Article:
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Oil Down Over U.S.’ Weaker-Than-Expected Fuel Demand

CommoditiesJun 10, 2021 14:55
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By Gina Lee

Investing.com – Oil was down Thursday morning in Asia as the U.S. posted high amounts of gasoline stocks, indicating a weaker-than-expected fuel demand at the start of the country’s peak summer travel season.

Brent Oil Futures fell 0.69% to $71.72 by 12:16 AM ET (4:16 AM GMT) and Crude Oil WTI Futures were down 0.69% to $69.48.

Wednesday’s U.S. crude oil supply data from the U.S. Energy Information Administration (EIA) showed a draw of 5.241 million barrels for the week ending June 4. Forecasts prepared by Investing.com predicted a 2.036 million-barrel draw, while a 5.080 million-barrel draw was recorded during the previous week.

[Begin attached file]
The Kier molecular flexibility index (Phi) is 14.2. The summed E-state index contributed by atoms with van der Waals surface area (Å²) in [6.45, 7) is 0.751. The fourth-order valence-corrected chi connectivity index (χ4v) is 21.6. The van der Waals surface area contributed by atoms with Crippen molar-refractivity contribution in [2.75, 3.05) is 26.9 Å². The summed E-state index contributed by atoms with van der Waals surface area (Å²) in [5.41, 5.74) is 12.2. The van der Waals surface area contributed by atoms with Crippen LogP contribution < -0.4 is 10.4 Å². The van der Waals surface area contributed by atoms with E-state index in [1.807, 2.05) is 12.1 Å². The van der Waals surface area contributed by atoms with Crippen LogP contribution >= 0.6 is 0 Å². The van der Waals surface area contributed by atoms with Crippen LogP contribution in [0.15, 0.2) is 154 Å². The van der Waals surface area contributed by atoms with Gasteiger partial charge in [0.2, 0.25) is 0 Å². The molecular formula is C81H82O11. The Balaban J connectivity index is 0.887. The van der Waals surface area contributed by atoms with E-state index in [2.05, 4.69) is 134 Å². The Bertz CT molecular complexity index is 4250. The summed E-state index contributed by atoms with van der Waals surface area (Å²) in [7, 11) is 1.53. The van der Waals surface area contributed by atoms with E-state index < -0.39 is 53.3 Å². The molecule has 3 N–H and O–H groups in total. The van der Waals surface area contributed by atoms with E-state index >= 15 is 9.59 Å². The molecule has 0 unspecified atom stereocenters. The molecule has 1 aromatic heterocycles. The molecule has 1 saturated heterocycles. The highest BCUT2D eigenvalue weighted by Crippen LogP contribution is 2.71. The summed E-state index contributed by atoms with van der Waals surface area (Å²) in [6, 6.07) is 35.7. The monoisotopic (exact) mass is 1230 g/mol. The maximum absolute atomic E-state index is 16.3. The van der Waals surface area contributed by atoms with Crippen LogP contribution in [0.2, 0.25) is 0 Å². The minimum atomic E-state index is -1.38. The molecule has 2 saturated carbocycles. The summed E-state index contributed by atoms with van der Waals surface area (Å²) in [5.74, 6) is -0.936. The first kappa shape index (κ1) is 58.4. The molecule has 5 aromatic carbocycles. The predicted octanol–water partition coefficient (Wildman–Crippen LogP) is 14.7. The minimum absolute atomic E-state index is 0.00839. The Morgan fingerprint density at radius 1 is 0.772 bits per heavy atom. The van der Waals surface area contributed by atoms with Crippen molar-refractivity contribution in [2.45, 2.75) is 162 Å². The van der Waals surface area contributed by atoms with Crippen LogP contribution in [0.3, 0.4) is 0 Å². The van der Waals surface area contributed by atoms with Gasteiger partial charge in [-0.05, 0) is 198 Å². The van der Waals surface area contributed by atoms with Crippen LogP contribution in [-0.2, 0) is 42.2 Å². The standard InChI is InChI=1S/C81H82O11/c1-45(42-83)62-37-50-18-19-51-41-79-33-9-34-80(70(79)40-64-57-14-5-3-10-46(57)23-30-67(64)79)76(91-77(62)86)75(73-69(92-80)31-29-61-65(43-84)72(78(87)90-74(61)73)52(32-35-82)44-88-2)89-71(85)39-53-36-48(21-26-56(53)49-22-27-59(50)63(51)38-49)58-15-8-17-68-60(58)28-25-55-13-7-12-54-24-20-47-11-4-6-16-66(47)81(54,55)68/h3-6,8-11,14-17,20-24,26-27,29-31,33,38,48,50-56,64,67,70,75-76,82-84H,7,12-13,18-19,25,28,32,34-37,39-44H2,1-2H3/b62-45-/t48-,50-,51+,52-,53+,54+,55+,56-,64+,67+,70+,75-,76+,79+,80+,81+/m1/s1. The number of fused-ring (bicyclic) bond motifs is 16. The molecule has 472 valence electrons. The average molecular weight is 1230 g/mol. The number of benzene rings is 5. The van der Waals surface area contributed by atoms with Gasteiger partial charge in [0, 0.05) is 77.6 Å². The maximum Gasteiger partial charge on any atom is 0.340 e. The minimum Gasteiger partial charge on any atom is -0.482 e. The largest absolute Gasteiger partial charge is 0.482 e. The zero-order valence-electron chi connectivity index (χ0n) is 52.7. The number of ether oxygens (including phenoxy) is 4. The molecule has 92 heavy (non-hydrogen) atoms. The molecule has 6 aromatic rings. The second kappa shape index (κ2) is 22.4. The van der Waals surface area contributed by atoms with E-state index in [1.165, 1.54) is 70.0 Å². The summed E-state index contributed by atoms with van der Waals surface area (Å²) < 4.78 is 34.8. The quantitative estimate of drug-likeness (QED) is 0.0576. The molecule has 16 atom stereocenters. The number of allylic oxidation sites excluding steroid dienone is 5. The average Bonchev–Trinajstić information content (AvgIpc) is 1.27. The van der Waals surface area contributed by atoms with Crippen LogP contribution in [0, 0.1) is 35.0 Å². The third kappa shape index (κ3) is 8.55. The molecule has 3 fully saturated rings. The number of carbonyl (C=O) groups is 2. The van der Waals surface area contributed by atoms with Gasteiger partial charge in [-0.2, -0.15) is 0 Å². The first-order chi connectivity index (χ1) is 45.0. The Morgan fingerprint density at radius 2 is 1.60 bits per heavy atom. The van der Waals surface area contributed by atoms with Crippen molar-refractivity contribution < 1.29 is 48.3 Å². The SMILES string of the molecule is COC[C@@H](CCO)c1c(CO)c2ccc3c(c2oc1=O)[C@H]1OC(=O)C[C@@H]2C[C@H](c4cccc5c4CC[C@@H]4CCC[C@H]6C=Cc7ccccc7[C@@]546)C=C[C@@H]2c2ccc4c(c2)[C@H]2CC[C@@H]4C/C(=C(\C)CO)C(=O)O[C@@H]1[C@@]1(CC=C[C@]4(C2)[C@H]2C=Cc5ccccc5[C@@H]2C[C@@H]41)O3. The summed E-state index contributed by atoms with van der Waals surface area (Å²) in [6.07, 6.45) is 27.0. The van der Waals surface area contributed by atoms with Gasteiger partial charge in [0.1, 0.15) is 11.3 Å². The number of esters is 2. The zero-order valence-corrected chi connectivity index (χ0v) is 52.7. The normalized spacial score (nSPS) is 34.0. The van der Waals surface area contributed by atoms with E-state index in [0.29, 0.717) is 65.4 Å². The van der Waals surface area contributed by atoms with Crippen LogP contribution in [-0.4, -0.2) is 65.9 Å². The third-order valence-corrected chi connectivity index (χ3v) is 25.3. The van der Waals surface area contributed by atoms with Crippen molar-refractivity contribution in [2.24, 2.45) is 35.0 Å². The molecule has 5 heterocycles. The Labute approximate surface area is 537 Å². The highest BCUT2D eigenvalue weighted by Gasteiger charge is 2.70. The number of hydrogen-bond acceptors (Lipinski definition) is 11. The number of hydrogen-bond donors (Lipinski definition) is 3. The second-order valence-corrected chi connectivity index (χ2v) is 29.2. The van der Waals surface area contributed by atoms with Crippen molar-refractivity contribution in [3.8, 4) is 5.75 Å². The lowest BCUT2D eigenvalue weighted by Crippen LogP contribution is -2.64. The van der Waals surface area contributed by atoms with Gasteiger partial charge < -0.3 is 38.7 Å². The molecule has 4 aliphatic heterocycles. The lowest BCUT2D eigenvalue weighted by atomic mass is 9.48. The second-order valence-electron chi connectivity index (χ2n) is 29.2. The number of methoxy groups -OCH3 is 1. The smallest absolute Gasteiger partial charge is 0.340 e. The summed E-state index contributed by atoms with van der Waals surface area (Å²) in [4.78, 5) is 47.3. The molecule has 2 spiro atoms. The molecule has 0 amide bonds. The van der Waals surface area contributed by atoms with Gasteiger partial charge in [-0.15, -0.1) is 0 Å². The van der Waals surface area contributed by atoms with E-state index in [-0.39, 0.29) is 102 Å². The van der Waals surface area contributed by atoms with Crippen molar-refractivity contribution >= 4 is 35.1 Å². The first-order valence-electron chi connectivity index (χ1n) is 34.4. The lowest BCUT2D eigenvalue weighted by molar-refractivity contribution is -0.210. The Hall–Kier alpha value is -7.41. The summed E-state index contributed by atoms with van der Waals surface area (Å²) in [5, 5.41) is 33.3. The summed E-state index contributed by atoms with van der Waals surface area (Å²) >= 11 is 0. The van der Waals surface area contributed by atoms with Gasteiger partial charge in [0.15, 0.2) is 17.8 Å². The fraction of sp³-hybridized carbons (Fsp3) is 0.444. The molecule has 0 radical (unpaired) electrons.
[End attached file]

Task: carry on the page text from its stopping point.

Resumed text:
Crude oil supply data from the American Petroleum Institute, released the day before, showed a draw of 2.108 million barrels.

"Markets had been optimistic on demand as the U.S. enters the peak summer driving season…an acceleration in (COVID-19) vaccinations and rising traffic numbers are a plus for demand for transportation fuel. However, this data highlights it won't be a smooth road back to recovery." analysts from ANZ Research said in a note on Thursday.

U.S. oil stockpiles, including the Strategic Petroleum Reserve (SPR), decreased for the 11th consecutive week as refiners boosted output. However, fuel inventory surged due to weak consumer demand, the Energy Information Administration said on Wednesday.

Meanwhile, Libya's Waha Oil Co is reportedly set to return to normal output operations on Thursday after fixing a leak on a pipeline. The leak, reported on Monday, reportedly led to a fall of oil production to 130,000 barrels per day on Wednesday, from 285,000 bpd a day earlier.

On the demand front, India, the third-largest oil consumer, posted its lowest fuel demand level in May since August 2020, as the economic activities are restricted in the country due to the ever-rising numbers of COVID-19 cases which topped 29 million as of June 10.

Oil Down Over U.S.’ Weaker-Than-Expected Fuel Demand
 

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